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March 17, 2001
Column #1020

"THE GOSPEL OF YESHUA"

     Once again, it is Lent. For Catholics and some Protestant liturgical churches, this is an important season to take stock of our souls. Sadly, many Christians ignore this time of preparation for Easter, commemorating the Resurrection, the central event of Christianity. 

     Millions will fast or "give up" something such as alcohol or sweets as a modest reminder of the sacrifice Jesus made on the cross.

     However, in this season I'd like to suggest another way to make a memorable Lent. Read the new novel about Jesus, "The Gospel of Yeshua: a Fresh Look at the Life and Teaching of Jesus" by Skip Johnson, a former reporter and editor of the Charleston, SC "News & Courier."

     In reading this book, you can steep yourself in the life and character of Jesus. In fact, you may find some surprises.

     Johnson writes in his Preface he found it almost impossible to write the story of Jesus, because the Gospels of Mark, Luke and Matthew differ so radically from John. "John shows Jesus declaring his Messiahship at the beginning of his ministry, repeating the claim so often it almost became a mantra. Matthew, Mark and Luke all show Jesus going to great lengths throughout his ministry to specifically avoid being identified as the Messiah....Also John says Jesus' career lasted three years" while the other writers say it "lasted one year."

     At a low point in Johnson's life, after losing a job, he became intrigued with Jesus. "It occurred to me that if his teaching were true, then I or anyone else could prove it. All we would have to do is live his teaching. If we did, we would either consistently realize his promises, in which case his teaching must be true, or we would not consistently realize his promises, in which case Jesus must have been either a liar, a madman or both."

     Years of testing convinced the author Jesus is who he said he was. As he has Jesus explaining to his disciples: "It is a consistent, fundamental law of life that you get out of life what you put into it. If you want to receive, you must give. If you want mercy, you must be merciful. If you want to be forgiven, you must forgive."

     What I found fascinating in this novel is the glimpse it gives into what Jesus and his disciples might have been like as people. 

     When Yeshua (as his contemporaries knew him) asks his cousin to baptize him, John is confused: "I don't understand it. Ever since we were children you've been the leader. You're the smart one. You always shared your knowledge and wisdom with me, but you're the teacher. I can't baptize my teacher."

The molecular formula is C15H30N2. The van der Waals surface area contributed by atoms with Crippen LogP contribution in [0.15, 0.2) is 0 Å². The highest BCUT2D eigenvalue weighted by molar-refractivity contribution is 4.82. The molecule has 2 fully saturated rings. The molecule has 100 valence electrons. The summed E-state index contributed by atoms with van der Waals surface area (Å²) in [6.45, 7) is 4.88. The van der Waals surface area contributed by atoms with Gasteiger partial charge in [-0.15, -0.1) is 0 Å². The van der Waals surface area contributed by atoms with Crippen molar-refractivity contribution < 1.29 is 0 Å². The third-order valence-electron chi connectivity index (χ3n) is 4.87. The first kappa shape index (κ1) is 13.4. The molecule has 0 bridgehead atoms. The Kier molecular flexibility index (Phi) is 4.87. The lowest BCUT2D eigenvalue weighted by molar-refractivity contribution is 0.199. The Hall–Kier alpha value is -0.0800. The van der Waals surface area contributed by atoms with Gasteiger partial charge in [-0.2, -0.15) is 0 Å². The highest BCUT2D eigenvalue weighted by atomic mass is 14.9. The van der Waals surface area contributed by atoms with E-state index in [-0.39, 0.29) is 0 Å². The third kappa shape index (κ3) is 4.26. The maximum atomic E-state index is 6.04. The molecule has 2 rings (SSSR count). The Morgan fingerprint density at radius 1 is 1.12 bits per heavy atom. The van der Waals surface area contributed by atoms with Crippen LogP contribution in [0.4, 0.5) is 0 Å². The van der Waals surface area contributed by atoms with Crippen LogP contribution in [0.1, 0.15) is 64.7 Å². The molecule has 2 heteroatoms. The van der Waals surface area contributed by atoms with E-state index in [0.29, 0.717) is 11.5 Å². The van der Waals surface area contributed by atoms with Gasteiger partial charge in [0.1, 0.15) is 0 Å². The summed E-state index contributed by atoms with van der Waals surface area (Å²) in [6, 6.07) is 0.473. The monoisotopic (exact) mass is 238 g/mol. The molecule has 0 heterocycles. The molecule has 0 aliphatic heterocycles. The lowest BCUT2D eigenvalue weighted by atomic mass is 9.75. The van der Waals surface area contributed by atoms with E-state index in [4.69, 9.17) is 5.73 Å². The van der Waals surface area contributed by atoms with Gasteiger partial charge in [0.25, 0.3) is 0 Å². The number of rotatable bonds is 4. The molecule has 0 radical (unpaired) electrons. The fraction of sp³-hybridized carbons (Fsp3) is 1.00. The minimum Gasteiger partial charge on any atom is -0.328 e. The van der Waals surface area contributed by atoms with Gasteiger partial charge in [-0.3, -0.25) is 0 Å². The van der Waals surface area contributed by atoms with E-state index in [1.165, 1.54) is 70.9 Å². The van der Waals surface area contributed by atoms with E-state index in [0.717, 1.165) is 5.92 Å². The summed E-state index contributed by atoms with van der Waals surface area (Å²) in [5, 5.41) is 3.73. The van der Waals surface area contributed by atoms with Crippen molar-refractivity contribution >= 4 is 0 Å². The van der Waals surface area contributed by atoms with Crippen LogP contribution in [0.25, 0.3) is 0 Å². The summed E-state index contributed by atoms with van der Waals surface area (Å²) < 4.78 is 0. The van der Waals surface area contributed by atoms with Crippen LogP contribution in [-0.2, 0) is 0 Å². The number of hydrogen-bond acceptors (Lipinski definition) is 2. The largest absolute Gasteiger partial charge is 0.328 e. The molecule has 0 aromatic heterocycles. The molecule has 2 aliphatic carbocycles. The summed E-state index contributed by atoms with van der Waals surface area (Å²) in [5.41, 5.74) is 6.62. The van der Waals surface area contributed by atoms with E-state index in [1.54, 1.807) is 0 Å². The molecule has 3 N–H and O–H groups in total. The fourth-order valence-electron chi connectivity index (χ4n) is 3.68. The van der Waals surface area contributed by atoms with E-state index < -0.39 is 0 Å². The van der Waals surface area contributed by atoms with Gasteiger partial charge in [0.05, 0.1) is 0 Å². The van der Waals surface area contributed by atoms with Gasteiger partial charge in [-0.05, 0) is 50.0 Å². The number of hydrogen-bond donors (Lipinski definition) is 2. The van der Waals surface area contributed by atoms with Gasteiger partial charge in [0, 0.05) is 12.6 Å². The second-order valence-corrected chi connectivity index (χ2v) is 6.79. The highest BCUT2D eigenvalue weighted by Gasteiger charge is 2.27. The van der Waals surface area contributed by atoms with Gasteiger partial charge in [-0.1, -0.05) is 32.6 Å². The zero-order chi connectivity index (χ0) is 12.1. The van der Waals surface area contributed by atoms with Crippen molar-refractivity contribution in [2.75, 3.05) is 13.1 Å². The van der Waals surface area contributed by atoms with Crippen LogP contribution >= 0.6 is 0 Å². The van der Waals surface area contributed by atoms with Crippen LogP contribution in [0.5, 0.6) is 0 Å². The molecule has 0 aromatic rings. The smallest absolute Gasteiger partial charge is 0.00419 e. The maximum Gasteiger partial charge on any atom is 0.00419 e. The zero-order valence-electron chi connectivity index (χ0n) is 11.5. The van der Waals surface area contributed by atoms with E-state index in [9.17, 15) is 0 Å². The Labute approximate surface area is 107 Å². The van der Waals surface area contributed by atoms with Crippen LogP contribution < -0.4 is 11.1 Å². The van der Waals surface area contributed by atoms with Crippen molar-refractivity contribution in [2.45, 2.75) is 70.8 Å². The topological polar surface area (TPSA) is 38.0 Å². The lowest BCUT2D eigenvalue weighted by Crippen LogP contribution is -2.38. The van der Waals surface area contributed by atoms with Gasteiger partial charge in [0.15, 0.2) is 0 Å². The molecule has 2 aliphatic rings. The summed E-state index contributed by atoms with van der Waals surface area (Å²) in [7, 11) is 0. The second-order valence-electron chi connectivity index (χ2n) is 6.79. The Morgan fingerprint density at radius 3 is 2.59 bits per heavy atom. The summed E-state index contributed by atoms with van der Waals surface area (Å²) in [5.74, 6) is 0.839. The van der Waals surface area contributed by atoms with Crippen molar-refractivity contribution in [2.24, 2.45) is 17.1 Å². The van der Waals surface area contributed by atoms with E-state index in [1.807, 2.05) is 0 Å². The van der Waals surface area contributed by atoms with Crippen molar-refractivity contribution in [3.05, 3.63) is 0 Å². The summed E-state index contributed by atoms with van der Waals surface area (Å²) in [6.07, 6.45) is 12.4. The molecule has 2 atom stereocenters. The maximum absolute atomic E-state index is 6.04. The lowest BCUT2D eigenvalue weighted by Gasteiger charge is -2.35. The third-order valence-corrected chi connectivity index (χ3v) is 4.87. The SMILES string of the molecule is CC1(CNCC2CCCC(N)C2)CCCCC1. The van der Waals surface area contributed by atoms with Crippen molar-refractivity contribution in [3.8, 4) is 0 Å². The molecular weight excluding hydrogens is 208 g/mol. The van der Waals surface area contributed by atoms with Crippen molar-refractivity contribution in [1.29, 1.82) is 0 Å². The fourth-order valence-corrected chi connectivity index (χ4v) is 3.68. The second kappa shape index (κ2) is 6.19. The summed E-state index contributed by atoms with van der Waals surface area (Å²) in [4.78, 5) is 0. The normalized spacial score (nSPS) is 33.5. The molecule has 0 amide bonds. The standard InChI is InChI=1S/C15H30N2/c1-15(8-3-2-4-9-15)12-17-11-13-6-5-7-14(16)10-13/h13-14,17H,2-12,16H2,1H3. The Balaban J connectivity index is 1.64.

In the wilderness Jesus begins to address "a question too ludicrous to consider, too blasphemous to speak, but too important to ignore...Am...I...the..Messiah?" 

     If so, what is his role? He's tempted to become "what most of his countrymen feel they have been promised...a military Messiah who will destroy Rome...judge the world and establish God's eternal reign on earth." Yeshua knows he could do it, but "cannot persuade himself that God wants him to become a warrior. The God he has grown to know and trust is the God of love, not a God of force."

     I found the book's insight into what Jesus taught about love particularly profound. Thomas asks, "I have to like everybody I meet? 

     "Yeshua laughs, "Of course not. You don't have to like anybody. You have to love everybody. Love them regardless of whether you like them....The love I speak of concerns much more than feelings of the heart. It is an act of the will. It requires you to seek the highest good for others regardless of whether you like them...

     "If you refuse to forgive someone who has wronged you, you force yourself to carry an unnecessary  burden - a useless dead weight - while the person you are refusing to forgive suffers nothing. The moment you forgive, however, that useless burden lifts from your shoulders."

     On the night before he was crucified, Jesus says, "The covenant I bring you depends wholly on love, or on `the blood I shed for you.' ...There are no rules to follow, no laws to obey. There is only love to be lived."

     For Jesus it meant offering no defense when charged, taking "absolute love into the teeth of absolute evil," and defeating it. "He is walking toward death, but he is striding toward life," asserts the author of this inspiring book to read during Lent.

Copyright 2001 Michael J. McManus.

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